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Fraud costs county thousands

A case of fraud reportedly orchestrated north of the U.S. border could put Island County out more than $28,000.

A day in late August marked the genesis of the crime when the Island County Auditor’s Office issued a warrant — a voucher authorizing payment or receipt of money — for $28,665 made out to a Toronto-based asphalt company.

“The warrant was cashed at a bank and cleared our bank, Key Bank, on Sept. 14,” said Treasurer Linda Riffe.

An employee from the company contacted the auditor’s office in October, stating that the payment never arrived. The county then sent an affidavit to the firm that, when returned, would report the issue and request a replacement warrant.

The company did not return the signed affidavit to the county until Nov. 16, at which time the document was routed from the auditor’s office to Riffe’s department. She was notified almost two weeks later that the warrant was fraudulent and the payee’s name had been altered.

Riffe immediately contacted Key Bank’s fraud department as well as its vice president, who also acts as the county’s banking relationship manager. Next in line was the Island County Sheriff’s Office, which assigned a detective to the investigation.

“Finally, the Secret Service of the U.S. Treasury has been notified,” Riffe said, adding that the county auditor’s office also brought the state auditor into the loop.

The bank’s policy dictates that a fraud claim must be reported within 24 hours or the victim is stuck with the bill. Island County’s warrant cleared in September, leaving them holding the bill.

“I am currently working closely with the bank and investigators and hope to recover the funds,” Riffe said. “This is a good reminder to individuals and businesses that should payment not be received when they are expecting it, they need to report it immediately to the issuer rather than waiting several months, as happened in our case.”

The monetary loss could have been even worse, as a warrant for $45,000 had preceded the

misappropriated money. However, the treasurer immediately cancelled the warrant and issued a stop payment.

County Commissioner Mac McDowell said that around the same time in August, several other warrants made out for inordinately large amounts were flagged, averting further losses. And arguably even more disturbing than the “stolen” $28,000 was the interception of a box of forged Island County checks at the U.S. - Canadian border.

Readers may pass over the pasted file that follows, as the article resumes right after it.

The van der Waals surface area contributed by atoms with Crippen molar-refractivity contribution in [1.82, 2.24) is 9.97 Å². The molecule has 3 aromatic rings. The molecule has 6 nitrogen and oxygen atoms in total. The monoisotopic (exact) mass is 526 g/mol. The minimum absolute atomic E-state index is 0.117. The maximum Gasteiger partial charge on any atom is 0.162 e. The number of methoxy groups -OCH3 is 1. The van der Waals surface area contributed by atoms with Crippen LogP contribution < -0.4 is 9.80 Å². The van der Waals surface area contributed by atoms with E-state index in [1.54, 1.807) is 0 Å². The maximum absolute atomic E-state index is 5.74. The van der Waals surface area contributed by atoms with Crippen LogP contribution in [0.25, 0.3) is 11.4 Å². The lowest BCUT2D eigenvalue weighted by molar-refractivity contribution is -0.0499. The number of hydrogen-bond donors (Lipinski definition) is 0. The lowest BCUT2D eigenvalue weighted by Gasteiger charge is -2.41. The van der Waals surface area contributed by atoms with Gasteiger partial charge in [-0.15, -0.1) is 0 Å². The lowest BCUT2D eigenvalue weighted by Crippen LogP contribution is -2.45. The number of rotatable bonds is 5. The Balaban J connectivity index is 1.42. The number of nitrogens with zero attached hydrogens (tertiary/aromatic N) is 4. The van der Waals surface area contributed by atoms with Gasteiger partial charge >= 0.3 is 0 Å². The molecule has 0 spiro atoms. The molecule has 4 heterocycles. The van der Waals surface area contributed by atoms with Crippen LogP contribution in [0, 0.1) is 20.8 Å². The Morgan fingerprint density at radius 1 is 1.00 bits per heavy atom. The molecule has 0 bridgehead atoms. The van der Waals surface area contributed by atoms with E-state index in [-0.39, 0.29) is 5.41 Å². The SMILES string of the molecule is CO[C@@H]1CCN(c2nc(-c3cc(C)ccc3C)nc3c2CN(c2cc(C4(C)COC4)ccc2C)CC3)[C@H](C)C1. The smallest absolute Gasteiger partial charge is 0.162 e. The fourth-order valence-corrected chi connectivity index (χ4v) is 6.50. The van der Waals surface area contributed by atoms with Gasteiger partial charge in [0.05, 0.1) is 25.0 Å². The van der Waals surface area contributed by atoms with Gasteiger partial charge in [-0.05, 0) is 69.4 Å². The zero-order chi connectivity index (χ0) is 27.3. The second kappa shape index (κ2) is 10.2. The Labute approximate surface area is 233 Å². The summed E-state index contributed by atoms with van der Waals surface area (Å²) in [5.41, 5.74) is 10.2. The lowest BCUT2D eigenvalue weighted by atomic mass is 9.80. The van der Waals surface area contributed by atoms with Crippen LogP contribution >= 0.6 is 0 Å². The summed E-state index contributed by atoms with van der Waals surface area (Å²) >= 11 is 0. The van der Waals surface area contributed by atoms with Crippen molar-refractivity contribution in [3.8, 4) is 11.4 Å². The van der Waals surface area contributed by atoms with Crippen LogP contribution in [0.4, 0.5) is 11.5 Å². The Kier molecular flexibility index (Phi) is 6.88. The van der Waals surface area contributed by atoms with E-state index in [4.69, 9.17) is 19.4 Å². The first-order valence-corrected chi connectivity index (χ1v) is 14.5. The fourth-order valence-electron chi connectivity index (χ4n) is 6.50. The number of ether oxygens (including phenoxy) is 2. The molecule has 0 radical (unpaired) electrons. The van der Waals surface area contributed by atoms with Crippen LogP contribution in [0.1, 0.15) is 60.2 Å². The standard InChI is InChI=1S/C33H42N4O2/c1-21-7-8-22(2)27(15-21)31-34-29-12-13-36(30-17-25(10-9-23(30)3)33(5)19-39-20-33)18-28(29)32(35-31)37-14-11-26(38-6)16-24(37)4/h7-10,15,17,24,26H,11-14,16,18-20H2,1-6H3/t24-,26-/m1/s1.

“It’s much bigger than we previously thought,” McDowell said.

The commissioner suggested closing out the account, but Riffe was told by the detective and the bank’s fraud department that the tactic is not effective.

“They hit for a very short period and then they move on,” she said. “Even if we change the number, the next claim that goes up to Canada allows them to start all over again.”

The account involving the fraud is for warrant clearing only, Riffe clarified, it is not the treasurer’s main bank account.

Riffe’s office receives an electronic file every morning with a list of warrants that have cleared and those still outstanding.

“The information received includes the warrant number and dollar amount,” Riffe said. “We match this against the warrant register provided to us by the auditor’s office. The bank does not provide us the payee name in the report; we match the warrant number and dollar amount, not the name on the warrant.”

Once the county first learned of the fraud, they immediately began to develop safeguards to staunch any further monetary wounds. At the time of the crime, the county lacked the programming and technology necessary to catch a problem of that ilk at the front end.

“We are taking every step we possibly can,” said Riffe, who has become well-versed in fraud through continued education. “I try to apply best practices and follow the recommendations of the experts in the field.”

The treasurer has been working with Island County Central Services and the bank to implement a “positive pay” system that will include the payee name and utilize a three-way check system.

“This will be activated shortly,” Riffe said. “In addition, we are taking other steps in the short interim to protect county funds. Because we do not want to jeopardize the ongoing investigation, I cannot release more information at this time.”

Setting up the positive pay system has been an involved process, but Central Services Director Cathy Caryl and Network Administrator Stan Bradshaw have persevered over the last three months, running tests and dealing with multiple agencies and banks.

“This is to prevent it from happening again,” Caryl said.

Island County has not been the only jurisdiction hit, Riffe said. She has spoken with personnel from three other counties that have been victims of similar incidents. The recent fraud cases should serve as cautionary tales for businesses and organizations that take unnecessary risks by delaying deposits.

“When deposits are not made daily, businesses are putting themselves at risk for fraud or theft,” she said. “If there is a problem with a check or warrant, depositing daily will ensure that the problem is caught early and more easily resolved.”

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